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Boracay Reopens After Being Closed to Tourism for Six Months

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Only 6,000 visitors will be allowed to enter Boracay each day from here on out.
Photo by R.M. Nunes / Shutterstock.com

Only 6,000 visitors will be allowed to enter Boracay each day from here on out.

The popular island in the Philippines is welcoming visitors once again, but with a new set of rules to protect it from the effects of overtourism that nearly ruined it.

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After the Philippine government closed the island of Boracay in April to clean up extensive environmental damage caused by years of unrestricted tourism, the popular vacation island started to welcome visitors once again on Friday, October 26, 2018. But there are plenty of new rules to follow.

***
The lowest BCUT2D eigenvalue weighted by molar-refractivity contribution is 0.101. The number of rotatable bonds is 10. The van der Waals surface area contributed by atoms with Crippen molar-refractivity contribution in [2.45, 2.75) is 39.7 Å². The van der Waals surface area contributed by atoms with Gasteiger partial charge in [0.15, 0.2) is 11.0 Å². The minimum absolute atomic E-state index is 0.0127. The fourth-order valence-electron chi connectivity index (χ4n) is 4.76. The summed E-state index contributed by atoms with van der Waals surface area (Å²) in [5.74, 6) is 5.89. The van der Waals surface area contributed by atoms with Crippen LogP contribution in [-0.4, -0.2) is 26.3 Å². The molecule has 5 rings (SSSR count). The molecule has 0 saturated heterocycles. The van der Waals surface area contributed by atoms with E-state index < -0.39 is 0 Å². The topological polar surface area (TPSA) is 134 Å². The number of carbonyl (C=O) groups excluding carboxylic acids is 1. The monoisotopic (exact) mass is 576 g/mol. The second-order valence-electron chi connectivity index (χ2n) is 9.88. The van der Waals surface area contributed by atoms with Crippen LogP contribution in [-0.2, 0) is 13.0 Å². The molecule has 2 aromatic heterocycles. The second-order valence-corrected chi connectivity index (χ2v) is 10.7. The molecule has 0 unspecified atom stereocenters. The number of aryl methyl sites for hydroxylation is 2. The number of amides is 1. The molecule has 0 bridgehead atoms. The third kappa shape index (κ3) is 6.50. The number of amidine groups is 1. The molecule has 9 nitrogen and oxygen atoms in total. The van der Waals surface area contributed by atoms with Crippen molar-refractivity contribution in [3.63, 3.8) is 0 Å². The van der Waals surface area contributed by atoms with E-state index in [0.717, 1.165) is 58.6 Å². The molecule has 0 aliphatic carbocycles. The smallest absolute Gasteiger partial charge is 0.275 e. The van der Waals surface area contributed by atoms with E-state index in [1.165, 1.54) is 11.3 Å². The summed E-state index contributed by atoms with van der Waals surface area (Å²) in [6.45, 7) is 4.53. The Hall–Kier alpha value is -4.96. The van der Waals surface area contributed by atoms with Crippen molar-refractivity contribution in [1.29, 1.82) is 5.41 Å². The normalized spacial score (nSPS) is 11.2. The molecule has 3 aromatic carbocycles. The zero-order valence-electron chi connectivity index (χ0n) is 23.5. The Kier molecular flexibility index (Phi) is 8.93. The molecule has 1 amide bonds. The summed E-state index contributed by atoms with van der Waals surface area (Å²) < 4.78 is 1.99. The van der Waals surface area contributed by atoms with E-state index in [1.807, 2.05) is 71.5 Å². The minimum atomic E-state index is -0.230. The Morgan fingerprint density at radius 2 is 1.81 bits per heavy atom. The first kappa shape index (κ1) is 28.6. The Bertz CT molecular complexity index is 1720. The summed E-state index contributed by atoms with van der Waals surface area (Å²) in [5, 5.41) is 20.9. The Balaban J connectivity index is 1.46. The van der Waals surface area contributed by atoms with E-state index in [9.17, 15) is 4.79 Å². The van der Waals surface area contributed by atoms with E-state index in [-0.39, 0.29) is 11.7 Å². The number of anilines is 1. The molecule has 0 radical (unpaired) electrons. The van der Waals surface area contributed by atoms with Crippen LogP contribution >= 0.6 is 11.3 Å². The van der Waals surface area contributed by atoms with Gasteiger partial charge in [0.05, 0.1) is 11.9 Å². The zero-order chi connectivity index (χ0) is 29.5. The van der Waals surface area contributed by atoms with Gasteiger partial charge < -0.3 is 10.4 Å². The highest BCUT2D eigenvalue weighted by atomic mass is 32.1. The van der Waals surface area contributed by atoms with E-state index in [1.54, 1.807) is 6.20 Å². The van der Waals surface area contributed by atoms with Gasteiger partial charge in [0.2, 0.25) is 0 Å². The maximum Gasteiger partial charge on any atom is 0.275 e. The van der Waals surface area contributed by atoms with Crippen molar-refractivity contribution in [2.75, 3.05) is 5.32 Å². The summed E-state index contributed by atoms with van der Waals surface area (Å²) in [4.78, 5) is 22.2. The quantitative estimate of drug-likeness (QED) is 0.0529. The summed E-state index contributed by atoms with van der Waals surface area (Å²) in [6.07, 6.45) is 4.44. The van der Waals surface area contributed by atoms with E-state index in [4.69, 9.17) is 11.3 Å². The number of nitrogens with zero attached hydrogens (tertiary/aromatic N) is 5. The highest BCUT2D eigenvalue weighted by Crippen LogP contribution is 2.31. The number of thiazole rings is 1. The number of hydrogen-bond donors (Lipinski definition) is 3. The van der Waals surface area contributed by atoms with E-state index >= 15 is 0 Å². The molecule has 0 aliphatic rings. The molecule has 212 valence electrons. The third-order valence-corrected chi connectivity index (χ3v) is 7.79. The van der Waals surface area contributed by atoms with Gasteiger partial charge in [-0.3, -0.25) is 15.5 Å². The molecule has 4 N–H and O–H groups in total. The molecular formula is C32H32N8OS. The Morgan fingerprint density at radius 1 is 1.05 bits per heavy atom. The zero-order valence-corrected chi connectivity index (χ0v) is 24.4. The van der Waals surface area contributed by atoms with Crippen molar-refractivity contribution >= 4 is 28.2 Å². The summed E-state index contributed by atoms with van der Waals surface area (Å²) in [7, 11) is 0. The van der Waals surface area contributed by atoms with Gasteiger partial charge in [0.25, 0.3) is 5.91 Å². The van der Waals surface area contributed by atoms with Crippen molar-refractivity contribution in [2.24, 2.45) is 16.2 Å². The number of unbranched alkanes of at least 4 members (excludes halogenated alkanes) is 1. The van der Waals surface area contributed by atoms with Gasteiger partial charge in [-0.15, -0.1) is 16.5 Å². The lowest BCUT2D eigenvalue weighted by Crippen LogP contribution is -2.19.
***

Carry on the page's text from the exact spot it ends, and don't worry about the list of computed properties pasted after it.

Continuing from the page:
In addition to banning casinos on the island, drinking and smoking on the beach is now prohibited in order to curtail the amount of partying for which Boracay used to be known.

Most of the six-month period was used to clean up the island’s white sand beaches and repave many of the roads. A new 100-foot buffer zone was also created between the waterline and the businesses on the island, which meant many buildings had to be bulldozed so that they no longer encroach upon the beaches.

Boracay in February 2018, before the island closed for six months.
Boracay’s hotels and restaurants also had to update their sewage systems after the president of the Philippines, Rodrigo Duterte, called the island a “cesspool” earlier in 2018 when many businesses were found to be releasing raw sewage directly into the ocean.

While biologists finish their assessment of how the water quality and marine life have rebounded during the island’s closure, water sports off the coast of Boracay will also be banned for the foreseeable future.

To prevent tourism from damaging the local environment again, the number of tourist arrivals has also been strictly limited to roughly 6,000 people each day. The island’s total capacity will be restricted to just 19,000 visitors at any given time, about half the number that swamped the island at its peak periods in the past.

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